AS President Clinton and his aides vet candidates to succeed retiring Justice Harry Blackmun on the United States Supreme Court, they have several criteria in mind. The president would like to nominate a person who will be easily confirmed by the Senate, whose qualifications will be lauded by experts and the news media, and, perhaps, who will broaden the racial, ethnic, or gender diversity of the high court's members.
And while this administration, like previous ones, would never admit to applying a political or ideological ``litmus test'' to judicial appointments, it is virtually certain that the nominee will share the generally liberal world view and judicial philosophy of the Clinton White House and its major constituencies. For that reason, the next associate justice is not likely to change the outcome of many of the high-profile cases the court will decide next term. Mr. Clinton's first appointee to the high bench, Justice Ruth Bader Ginsburg, has had little immediate impact on case results, since conservative jurists still hold the majority. But if Clinton's two Supreme Court appointments, thus far, will not signal any sea change in constitutional jurisprudence, the long-term significance of these appointments may be considerable:
* It is foreseeable that Justice Ginsburg and the new member could eventually become part of a liberal-to-moderate majority on the High Court, especially if Clinton has a second term. Conservative Chief Justice William Rehnquist and Justice Sandra Day O'Connor, as well as more liberal Justice John Paul Stevens, could retire from the Supreme Court within the next few years.
* Ginsburg and the new justice may start to influence their colleagues' thinking on some issues, through both private arguments and written opinions, in ways that will not be immediately apparent.
Clinton may also be considering another criterion: political experience. Some experts contend that the Supreme Court currently is packed too densely with people who were elevated from federal appellate courts. These experts say an element of ``diversity'' absent from the court is broad involvement in the legislative and executive branches.
Interior Secretary Bruce Babbitt and Education Secretary Richard Riley are thought to be on the list of candidates the president is considering.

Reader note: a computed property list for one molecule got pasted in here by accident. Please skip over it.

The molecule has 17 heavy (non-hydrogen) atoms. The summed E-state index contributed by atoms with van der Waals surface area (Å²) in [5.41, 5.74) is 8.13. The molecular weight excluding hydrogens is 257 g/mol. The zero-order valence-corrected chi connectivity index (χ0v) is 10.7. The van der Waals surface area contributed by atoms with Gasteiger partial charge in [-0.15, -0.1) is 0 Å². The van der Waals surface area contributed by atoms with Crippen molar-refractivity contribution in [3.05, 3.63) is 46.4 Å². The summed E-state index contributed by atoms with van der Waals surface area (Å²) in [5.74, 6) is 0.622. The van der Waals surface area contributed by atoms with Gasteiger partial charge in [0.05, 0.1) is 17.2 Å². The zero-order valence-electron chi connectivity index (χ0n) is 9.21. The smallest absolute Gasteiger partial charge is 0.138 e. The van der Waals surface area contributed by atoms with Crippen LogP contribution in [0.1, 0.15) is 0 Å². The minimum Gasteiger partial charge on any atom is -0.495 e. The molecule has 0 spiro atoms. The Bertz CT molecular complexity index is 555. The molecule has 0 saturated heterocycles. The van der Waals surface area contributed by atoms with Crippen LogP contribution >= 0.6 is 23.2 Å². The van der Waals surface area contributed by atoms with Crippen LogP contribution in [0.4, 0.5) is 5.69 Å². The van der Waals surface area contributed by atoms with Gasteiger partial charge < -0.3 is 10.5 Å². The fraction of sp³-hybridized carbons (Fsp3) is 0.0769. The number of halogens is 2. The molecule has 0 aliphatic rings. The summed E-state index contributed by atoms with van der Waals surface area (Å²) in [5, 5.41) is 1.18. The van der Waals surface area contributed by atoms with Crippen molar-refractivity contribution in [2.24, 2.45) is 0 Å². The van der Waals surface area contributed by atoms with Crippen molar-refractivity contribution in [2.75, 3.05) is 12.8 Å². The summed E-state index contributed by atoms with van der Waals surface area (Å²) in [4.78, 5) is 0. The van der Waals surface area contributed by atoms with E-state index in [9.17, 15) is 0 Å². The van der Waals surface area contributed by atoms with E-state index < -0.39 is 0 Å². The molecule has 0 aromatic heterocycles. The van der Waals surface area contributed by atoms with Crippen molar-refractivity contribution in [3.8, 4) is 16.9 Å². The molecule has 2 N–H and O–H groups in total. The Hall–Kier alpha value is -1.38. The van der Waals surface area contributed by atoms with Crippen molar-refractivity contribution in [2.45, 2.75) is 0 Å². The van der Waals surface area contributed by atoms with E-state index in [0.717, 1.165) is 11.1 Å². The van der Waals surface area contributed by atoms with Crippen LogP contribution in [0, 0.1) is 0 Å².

Discussions about philosophies of potential Supreme Court justices often ignore the fact that most of the cases decided by the bench deal not with highly charged constitutional issues, but rather with technical and nonideological legal problems in such fields as taxes and commercial relations. It is in these areas that Supreme Court justices have their biggest impact, quantitatively, on American law.
Some upcoming Court decisions:
Church and state. The justices will decide, in Kiryas Joel Village School District v. Grumet, whether the state of New York violated the Constitution's ban against an ``establishment'' of religion when it created a special school district to educate disabled children in an Orthodox Jewish community, or if the district is a reasonable accommodation of religion.
Free speech. Whether buffer zones created around an abortion clinic in Florida by a judge to ban or limit pro-life speech can stand. Did the judge violate the First Amendment rights of anti-abortion protesters? And did a city-beautification ordinance in Missouri that barred a homeowner from displaying an antiwar sign on her property violate her free-expression rights?
Voting rights. A Georgia case, Holder v. Hall, asks if a county government with a single elected commissioner, rather than a multi-member board, effectively disenfranchises black voters in violation of the federal Voting Rights Act. In three related Florida cases the question is whether a state-legislative redistricting plan adequately empowered Hispanic voters.